Comment: Why working in IR is really annoying

Nov 12, 2010
<p>Thirteen reasons why the investor relations profession can do your head in</p>

As a fitting tribute to you, dear reader, I thought I would draw up my list of reasons why working in IR can be utterly dreadful. This list is the result of countless conversations with IR people, some of whom have been wonderfully honest about the pros and cons of the role.

1. When people hear you work in IR, their first question is often, ‘Oh so tell me: how did you get your job in industrial relations?’ Or: ‘International relations – how interesting! What are your thoughts on the Anglo-French foreign policy agreement on aircraft carriers?’

2. You have to deal with investors and analysts... all the time.

3. You have to deal with some analysts who don’t understand your company because (i) they cover too many firms and (ii) they are about 12 years old.

4. Being in IR is repetitive: you have to say the same thing over and over again. Add too much color and you’ll get fined. Or fired. Or both.

5. The share price is all over the place, and 99 percent of the time you have no idea why.

6. Your chief executive always asks you why your share price is all over the place, and you have to tell him/her, again and again, that you have no idea why (see number 5).

7. Being on an investor roadshow is like being a jaded rock star on a world tour: after 50 meetings with severe jet lag you are exhausted and only capable of uttering monosyllables.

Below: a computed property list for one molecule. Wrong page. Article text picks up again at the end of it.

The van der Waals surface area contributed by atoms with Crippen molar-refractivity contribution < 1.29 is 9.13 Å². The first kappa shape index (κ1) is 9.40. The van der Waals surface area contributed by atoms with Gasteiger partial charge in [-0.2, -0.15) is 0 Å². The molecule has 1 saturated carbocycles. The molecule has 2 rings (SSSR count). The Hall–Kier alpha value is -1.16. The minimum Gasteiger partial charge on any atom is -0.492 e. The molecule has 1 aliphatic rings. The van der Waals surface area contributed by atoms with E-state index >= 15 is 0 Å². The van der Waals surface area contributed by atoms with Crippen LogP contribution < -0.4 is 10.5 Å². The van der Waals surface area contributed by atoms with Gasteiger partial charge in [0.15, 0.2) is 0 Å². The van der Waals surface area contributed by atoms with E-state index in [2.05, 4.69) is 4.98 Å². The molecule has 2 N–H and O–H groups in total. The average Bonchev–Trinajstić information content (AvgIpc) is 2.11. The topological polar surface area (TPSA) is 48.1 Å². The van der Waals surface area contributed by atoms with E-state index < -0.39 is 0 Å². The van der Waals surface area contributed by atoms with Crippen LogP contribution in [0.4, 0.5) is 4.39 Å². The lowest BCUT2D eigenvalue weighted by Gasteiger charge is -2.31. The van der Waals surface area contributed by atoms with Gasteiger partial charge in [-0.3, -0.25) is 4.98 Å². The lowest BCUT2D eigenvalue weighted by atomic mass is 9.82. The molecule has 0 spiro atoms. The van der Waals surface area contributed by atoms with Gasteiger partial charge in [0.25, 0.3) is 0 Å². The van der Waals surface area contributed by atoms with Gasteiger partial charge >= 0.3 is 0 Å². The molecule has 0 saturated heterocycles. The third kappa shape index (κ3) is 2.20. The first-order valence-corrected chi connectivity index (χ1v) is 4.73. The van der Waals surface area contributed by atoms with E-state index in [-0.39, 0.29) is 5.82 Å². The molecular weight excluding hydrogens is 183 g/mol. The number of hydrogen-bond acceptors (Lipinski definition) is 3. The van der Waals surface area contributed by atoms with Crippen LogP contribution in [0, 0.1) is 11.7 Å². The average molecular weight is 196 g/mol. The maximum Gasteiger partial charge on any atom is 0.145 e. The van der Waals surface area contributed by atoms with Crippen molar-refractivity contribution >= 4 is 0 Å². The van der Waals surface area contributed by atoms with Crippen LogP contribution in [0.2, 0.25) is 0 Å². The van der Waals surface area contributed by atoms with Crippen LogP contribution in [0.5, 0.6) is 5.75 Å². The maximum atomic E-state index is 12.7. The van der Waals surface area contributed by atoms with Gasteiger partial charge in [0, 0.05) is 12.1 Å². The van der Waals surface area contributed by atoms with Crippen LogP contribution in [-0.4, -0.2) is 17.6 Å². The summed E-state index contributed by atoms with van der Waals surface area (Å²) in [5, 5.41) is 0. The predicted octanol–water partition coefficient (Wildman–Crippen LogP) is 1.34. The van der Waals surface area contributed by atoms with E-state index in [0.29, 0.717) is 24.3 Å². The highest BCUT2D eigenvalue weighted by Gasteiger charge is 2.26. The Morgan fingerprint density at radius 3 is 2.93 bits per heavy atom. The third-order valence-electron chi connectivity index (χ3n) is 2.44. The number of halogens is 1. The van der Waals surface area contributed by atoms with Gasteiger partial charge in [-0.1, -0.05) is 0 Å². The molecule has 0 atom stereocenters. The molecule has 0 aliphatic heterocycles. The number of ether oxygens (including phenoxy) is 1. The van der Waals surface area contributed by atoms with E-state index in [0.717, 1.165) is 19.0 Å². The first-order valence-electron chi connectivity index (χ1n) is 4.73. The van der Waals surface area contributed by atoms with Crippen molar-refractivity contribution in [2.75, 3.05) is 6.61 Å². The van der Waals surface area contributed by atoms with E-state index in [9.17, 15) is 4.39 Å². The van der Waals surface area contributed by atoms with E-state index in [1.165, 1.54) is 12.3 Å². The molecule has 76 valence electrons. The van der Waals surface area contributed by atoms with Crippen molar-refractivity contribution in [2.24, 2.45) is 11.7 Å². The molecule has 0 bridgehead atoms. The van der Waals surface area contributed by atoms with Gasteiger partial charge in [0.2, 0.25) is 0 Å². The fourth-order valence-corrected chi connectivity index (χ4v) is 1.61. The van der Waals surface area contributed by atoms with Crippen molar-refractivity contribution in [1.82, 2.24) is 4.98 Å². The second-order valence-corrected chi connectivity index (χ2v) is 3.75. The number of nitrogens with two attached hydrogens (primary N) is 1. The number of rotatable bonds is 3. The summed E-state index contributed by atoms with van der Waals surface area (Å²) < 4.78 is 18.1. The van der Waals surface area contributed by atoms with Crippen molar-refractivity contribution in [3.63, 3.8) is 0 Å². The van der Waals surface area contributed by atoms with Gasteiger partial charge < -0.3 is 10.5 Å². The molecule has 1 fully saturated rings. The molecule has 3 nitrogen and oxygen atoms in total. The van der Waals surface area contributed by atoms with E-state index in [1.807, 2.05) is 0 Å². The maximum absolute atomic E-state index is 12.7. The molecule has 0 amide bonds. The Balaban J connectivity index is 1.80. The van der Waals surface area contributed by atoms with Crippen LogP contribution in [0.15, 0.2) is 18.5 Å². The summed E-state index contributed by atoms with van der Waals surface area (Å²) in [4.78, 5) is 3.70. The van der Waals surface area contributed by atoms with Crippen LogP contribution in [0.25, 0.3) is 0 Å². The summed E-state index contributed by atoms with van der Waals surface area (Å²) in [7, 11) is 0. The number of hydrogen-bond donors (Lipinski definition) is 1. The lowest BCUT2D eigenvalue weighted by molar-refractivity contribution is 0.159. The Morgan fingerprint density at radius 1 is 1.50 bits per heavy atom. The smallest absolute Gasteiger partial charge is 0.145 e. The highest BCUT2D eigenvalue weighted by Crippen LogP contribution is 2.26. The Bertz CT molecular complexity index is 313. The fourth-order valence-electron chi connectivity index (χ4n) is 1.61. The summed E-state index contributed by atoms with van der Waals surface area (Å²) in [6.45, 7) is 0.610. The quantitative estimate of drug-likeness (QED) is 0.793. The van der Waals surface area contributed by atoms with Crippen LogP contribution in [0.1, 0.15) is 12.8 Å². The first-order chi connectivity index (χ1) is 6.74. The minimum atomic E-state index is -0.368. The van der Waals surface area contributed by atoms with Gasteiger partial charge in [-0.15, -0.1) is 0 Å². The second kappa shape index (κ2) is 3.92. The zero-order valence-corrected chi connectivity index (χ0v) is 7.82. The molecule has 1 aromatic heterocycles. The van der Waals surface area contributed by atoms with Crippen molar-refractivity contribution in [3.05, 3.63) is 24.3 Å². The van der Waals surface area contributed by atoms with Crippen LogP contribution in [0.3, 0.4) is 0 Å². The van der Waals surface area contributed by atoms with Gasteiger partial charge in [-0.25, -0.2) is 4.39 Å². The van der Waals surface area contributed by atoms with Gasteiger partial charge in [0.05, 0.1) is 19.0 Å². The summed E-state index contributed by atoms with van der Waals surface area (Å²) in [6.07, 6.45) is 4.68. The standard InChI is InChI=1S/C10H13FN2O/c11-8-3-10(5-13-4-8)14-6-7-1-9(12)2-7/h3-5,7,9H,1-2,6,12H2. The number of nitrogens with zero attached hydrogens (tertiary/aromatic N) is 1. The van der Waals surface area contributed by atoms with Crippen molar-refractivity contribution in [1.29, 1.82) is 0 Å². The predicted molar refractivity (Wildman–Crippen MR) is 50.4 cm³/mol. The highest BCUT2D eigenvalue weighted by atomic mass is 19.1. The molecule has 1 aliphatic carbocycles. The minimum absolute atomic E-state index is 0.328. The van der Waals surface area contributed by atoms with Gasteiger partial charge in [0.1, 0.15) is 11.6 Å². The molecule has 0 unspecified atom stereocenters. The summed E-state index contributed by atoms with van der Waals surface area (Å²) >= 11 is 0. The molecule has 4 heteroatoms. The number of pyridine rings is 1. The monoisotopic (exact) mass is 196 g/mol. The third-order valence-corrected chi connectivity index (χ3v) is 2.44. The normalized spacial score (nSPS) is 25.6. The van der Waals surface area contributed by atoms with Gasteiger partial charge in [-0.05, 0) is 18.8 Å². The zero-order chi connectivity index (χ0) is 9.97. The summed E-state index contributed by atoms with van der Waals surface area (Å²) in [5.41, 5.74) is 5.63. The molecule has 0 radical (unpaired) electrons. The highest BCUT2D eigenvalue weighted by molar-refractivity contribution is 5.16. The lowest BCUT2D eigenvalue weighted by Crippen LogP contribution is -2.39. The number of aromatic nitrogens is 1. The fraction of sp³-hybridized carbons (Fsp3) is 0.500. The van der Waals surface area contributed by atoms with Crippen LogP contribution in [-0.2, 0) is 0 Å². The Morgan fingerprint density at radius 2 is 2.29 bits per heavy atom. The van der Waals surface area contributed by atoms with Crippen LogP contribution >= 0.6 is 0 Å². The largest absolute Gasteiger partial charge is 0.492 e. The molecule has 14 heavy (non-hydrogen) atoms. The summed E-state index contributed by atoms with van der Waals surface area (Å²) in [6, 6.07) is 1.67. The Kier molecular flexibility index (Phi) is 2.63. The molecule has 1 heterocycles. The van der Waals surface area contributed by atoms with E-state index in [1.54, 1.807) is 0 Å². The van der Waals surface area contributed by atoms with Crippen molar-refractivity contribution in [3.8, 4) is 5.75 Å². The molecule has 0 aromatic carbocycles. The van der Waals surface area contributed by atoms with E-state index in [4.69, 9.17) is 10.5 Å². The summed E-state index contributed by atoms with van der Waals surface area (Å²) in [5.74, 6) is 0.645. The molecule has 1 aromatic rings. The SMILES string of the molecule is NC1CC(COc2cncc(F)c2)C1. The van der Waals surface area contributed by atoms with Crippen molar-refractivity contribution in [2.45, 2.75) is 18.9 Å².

8. Being on an investor roadshow is not like being a jaded rock star on a world tour because there are no cool parties or groupies.

9. Your CEO/CFO has the charisma of a wet lettuce but insists on doing another meeting.

10. When your CEO sells his or her company stock, you have to send a press release.

11. When your CEO opens his/her trap too much, you have to send a press release.

12. Every time you send a press release, it costs you money.

13. Even if you are brilliant at your job and your investors love you, if your stock profile changes and your investors are overweight in value/yield/whatever you are, they will probably sell up.

If you have any more, I’d be glad to hear them!

This is an edited version of IR Insider, IR Magazine' weekly newsletter. To receive the newsletter, please register here.

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